Monday, December 23, 2019

REVIEW: 'His Dark Materials' - Asriel Presents Lyra With the Possibility to Explore All that Dust May Provide in 'Betrayal'

HBO's His Dark Materials - Episode 1.08 "Betrayal"

As the Magisterium closes in, Lyra assists Asriel's efforts, but at great personal cost.

In 2018, there were 495 scripted shows airing amongst the linear channels and streaming services. The way people are consuming content now is so different than it used to be. It happens according to one's own schedule. As such, there is less necessity to provide ample coverage of each specific episode in any given season from a show. Moreover, it is simply impossible to watch everything. As such, this site is making the move to shorter episodic reviews in order to cover as many shows as possible. With all of that being said, here are my thoughts on the season finale of HBO's His Dark Materials.

"Betrayal" was written by Jack Thorne and directed by Jamie Childs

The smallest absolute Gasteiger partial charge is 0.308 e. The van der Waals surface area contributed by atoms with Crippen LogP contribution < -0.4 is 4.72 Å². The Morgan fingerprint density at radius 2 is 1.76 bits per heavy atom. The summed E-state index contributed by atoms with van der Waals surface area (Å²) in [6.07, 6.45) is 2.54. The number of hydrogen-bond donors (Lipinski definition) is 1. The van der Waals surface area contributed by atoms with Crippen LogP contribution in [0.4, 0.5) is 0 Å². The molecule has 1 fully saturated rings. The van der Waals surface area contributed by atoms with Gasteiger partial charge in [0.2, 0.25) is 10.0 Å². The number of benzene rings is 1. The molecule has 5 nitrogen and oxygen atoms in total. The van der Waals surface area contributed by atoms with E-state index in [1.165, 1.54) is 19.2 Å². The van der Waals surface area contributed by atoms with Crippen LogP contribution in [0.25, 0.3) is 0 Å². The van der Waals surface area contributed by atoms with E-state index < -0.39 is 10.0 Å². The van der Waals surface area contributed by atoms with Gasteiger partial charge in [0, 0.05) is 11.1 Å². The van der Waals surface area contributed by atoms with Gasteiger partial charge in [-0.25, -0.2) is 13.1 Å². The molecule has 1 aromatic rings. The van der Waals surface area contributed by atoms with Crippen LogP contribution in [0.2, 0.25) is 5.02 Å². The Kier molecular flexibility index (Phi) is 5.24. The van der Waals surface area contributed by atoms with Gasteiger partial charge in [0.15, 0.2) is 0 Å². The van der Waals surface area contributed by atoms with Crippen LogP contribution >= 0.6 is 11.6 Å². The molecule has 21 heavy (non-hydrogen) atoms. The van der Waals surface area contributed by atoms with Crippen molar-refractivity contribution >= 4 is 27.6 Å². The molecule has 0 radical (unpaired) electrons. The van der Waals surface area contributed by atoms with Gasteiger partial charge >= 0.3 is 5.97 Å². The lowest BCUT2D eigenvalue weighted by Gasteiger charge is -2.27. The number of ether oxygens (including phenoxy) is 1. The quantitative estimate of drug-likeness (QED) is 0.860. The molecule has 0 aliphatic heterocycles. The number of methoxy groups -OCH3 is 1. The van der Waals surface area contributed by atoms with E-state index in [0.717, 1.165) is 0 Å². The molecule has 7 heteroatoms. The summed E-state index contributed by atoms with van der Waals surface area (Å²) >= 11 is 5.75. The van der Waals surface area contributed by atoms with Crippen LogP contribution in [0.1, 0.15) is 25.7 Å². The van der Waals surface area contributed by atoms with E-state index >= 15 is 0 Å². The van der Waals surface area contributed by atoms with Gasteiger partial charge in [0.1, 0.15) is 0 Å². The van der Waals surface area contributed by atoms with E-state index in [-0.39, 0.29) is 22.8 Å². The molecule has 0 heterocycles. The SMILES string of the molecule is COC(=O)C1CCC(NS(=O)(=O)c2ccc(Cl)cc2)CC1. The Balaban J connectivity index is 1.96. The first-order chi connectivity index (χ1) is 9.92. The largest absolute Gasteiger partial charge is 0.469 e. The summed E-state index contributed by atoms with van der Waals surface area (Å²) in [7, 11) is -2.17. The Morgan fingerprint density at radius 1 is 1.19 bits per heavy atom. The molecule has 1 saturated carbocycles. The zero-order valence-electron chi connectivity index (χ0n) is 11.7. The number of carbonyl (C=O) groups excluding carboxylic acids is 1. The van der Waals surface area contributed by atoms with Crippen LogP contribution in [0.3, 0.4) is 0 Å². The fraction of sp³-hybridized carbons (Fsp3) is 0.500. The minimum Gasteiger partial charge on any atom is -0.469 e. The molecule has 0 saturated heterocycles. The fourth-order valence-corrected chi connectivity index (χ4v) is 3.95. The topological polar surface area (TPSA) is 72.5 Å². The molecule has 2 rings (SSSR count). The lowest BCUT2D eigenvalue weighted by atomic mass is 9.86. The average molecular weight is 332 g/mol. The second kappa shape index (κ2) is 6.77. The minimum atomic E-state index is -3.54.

Dust has been a mysterious substance that has driven a lot of speculation surrounding the narrative this season. It's this foreign concept that Lyra doesn't understand. Therefore, the audience doesn't have a firm grasp on it either. Lord Asriel provides her with a broad explanation for the substance. It turns out that the world at large doesn't know what it is either. As such, the people who are aware of it project their own sense of fear and wonder. The Magisterium is the authority in this world. They are powerful. They lord over this universe with a firm grip on religious ideology. That hasn't been all that explicit throughout this season. It's more often something that is suggested instead of blatantly on the screen. Yes, the leaders are priests. However, Marissa Coulter and Lord Carlo wield much more influence than any of the traditional leaders through this power structure. That has given them a sense of individuality that doesn't always have to align closely with what the government requires of them. It's just forever unclear if their actions are sanctioned by those in charge or if they are off exploring their own interests. Carlo stepped through a portal to another world early on in the season. He has made frequent journeys as well. He is constantly causing problems for Will and his mother in London. That has been his driving focus this season. He wants answers for what an old colleague was doing. That mission is one that remains shrouded in secrecy. Carlo may now operate with some understanding that Will can lead him to the major discovery he is chasing. However, that's further complicated by Will going on the run with all the letters his father left behind. That's basically the only explanation for why he steps through a portal to a parallel world. He doesn't even know they exist. He just feels trapped by circumstances. He goes through that portal because it seems better than whatever force may be hunting him down. That paranoia can certainly be a powerful image. One where he believes he's under near constant surveillance and suspicion. It may be him extending the same character traits as his mother. It could also be him living as a young man of color in a world so willing to condemn him for any unbecoming action. This move could be freeing. But it also sets him on the path for much more chaos and destruction. That's a tease for future pleasures though. Right now, the finale revolves around Asriel doing his best to explain his research to his daughter even though he is committed to betraying her by killing Roger. Asriel and Marissa are essentially conducting the same experiments. They do so for drastically different reasons. Asriel doesn't ascribe to what the Magisterium declares Dust to be. He doesn't view the government leaders as having any conclusive evidence suggesting that it is original sin. They can look to their religious stories and see through human experiences that sin presents itself as a child goes through adolescence. There is the hope on Marissa's part that severing a child from their daemon will actually offer them salvation. Father MacPhail says that no one is without sin. As such, it's impossible to rid that concept from the world entirely. The Magisterium just operates with the belief that they can lessen the burden on humanity to ensure a greater likelihood of salvation for the generations to come. They are altruistic in these beliefs. Asriel's research doesn't point to the same conclusions. He views Dust as the magical substance that holds the multiverse together. It offers a sense of a higher power by even providing information from time to time. That's what guides Lyra when she uses the alethiometer. She should always trust its readings. She has accepted that lesson. She's still willing to give it away believing this to be the extent of her grand journey. It isn't. Roger dies because her father betrays her. He is selfish in his desire to explore the bounds of the universe and possibly free his world. Marissa stays behind because she cannot abandon the world where her daughter lives. Of course, she doesn't know that Lyra chooses to follow her father believing that Dust can potentially offer her the solution to all her problems. It probably isn't as simple as that. She is jumping into the unknown. It's most emotional and enthralling when it comes to Lyra having to make that choice. With Will, Asriel and Marissa, they are set on their current paths by the demands of the plot. With Lyra, there is a sense of earned catharsis that fuels her ultimate decision that should surprise the audience and ensure that the future will remain just as perilous as the first season turned out to be. Lyra has so many allies willing to help her on this journey. Sometimes the hardest part is taking that first step in embracing one's true identity. Lyra doesn't know she has a grand purpose in the world. As such, that too can lessen the final moment by making the audience sure that this is the only thing that could have happened. And yet, the show mostly earns that because of all the pieces it successfully laid earlier despite it being heavy handed with a lot of foreshadowing of events to come too.